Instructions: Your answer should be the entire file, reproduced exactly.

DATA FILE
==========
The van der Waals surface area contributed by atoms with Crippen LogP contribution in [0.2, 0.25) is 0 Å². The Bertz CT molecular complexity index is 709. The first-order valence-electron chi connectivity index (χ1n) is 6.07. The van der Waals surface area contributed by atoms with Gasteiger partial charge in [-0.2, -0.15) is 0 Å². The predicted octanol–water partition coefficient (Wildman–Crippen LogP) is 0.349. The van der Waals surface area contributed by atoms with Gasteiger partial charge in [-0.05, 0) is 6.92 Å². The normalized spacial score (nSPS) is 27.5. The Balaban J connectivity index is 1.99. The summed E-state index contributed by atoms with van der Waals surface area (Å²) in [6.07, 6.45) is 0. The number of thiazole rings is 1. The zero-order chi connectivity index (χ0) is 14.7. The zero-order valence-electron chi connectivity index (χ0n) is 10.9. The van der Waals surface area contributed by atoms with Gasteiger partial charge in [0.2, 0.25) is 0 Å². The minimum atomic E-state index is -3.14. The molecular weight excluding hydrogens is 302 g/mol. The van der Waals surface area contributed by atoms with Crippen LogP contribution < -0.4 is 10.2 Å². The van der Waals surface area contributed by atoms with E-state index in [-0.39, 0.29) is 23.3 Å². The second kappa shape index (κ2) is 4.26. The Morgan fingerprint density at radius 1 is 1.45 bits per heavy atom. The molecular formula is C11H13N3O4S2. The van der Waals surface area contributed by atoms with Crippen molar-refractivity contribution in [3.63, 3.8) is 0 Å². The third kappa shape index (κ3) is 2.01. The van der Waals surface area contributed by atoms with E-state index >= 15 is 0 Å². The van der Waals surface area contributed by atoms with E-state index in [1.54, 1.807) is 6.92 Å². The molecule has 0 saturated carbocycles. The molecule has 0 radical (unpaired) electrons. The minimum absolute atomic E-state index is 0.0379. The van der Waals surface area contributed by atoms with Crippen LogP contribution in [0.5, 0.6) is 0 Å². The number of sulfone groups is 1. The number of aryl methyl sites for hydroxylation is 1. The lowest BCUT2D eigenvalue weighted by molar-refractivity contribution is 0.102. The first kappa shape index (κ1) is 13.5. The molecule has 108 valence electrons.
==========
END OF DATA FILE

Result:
The van der Waals surface area contributed by atoms with Crippen LogP contribution in [0.2, 0.25) is 0 Å². The Bertz CT molecular complexity index is 709. The first-order valence-electron chi connectivity index (χ1n) is 6.07. The van der Waals surface area contributed by atoms with Gasteiger partial charge in [-0.2, -0.15) is 0 Å². The predicted octanol–water partition coefficient (Wildman–Crippen LogP) is 0.349. The van der Waals surface area contributed by atoms with Gasteiger partial charge in [-0.05, 0) is 6.92 Å². The normalized spacial score (nSPS) is 27.5. The Balaban J connectivity index is 1.99. The summed E-state index contributed by atoms with van der Waals surface area (Å²) in [6.07, 6.45) is 0. The number of thiazole rings is 1. The zero-order chi connectivity index (χ0) is 14.7. The zero-order valence-electron chi connectivity index (χ0n) is 10.9. The van der Waals surface area contributed by atoms with Gasteiger partial charge in [0.2, 0.25) is 0 Å². The minimum atomic E-state index is -3.14. The molecular weight excluding hydrogens is 302 g/mol. The van der Waals surface area contributed by atoms with Crippen LogP contribution < -0.4 is 10.2 Å². The van der Waals surface area contributed by atoms with E-state index in [-0.39, 0.29) is 23.3 Å². The second kappa shape index (κ2) is 4.26. The Morgan fingerprint density at radius 1 is 1.45 bits per heavy atom. The molecular formula is C11H13N3O4S2. The van der Waals surface area contributed by atoms with Crippen molar-refractivity contribution in [3.63, 3.8) is 0 Å². The third kappa shape index (κ3) is 2.01. The van der Waals surface area contributed by atoms with E-state index >= 15 is 0 Å². The van der Waals surface area contributed by atoms with E-state index in [1.54, 1.807) is 6.92 Å². The molecule has 0 saturated carbocycles. The molecule has 0 radical (unpaired) electrons. The minimum absolute atomic E-state index is 0.0379. The van der Waals surface area contributed by atoms with Crippen LogP contribution in [0.5, 0.6) is 0 Å². The number of sulfone groups is 1. The number of aryl methyl sites for hydroxylation is 1. The lowest BCUT2D eigenvalue weighted by molar-refractivity contribution is 0.102. The first kappa shape index (κ1) is 13.5. The molecule has 108 valence electrons.